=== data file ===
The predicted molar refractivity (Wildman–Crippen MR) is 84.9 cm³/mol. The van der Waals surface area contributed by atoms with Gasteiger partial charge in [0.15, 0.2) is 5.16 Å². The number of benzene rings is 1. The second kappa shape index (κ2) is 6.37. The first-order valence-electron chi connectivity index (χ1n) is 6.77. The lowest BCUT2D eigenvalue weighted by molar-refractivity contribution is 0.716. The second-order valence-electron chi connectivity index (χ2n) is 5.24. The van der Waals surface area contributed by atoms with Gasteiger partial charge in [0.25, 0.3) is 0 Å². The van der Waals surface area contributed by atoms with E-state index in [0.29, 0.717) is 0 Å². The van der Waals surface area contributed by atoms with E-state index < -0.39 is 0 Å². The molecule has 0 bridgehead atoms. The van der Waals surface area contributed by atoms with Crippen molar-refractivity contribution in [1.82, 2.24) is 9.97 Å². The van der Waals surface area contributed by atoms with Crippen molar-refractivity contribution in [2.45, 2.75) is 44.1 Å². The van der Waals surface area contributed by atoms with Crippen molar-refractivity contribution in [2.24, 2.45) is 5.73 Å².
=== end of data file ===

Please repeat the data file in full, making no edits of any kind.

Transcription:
The predicted molar refractivity (Wildman–Crippen MR) is 84.9 cm³/mol. The van der Waals surface area contributed by atoms with Gasteiger partial charge in [0.15, 0.2) is 5.16 Å². The number of benzene rings is 1. The second kappa shape index (κ2) is 6.37. The first-order valence-electron chi connectivity index (χ1n) is 6.77. The lowest BCUT2D eigenvalue weighted by molar-refractivity contribution is 0.716. The second-order valence-electron chi connectivity index (χ2n) is 5.24. The van der Waals surface area contributed by atoms with Gasteiger partial charge in [0.25, 0.3) is 0 Å². The van der Waals surface area contributed by atoms with E-state index in [0.29, 0.717) is 0 Å². The van der Waals surface area contributed by atoms with E-state index < -0.39 is 0 Å². The molecule has 0 bridgehead atoms. The van der Waals surface area contributed by atoms with Crippen molar-refractivity contribution in [1.82, 2.24) is 9.97 Å². The van der Waals surface area contributed by atoms with Crippen molar-refractivity contribution in [2.45, 2.75) is 44.1 Å². The van der Waals surface area contributed by atoms with Crippen molar-refractivity contribution in [2.24, 2.45) is 5.73 Å².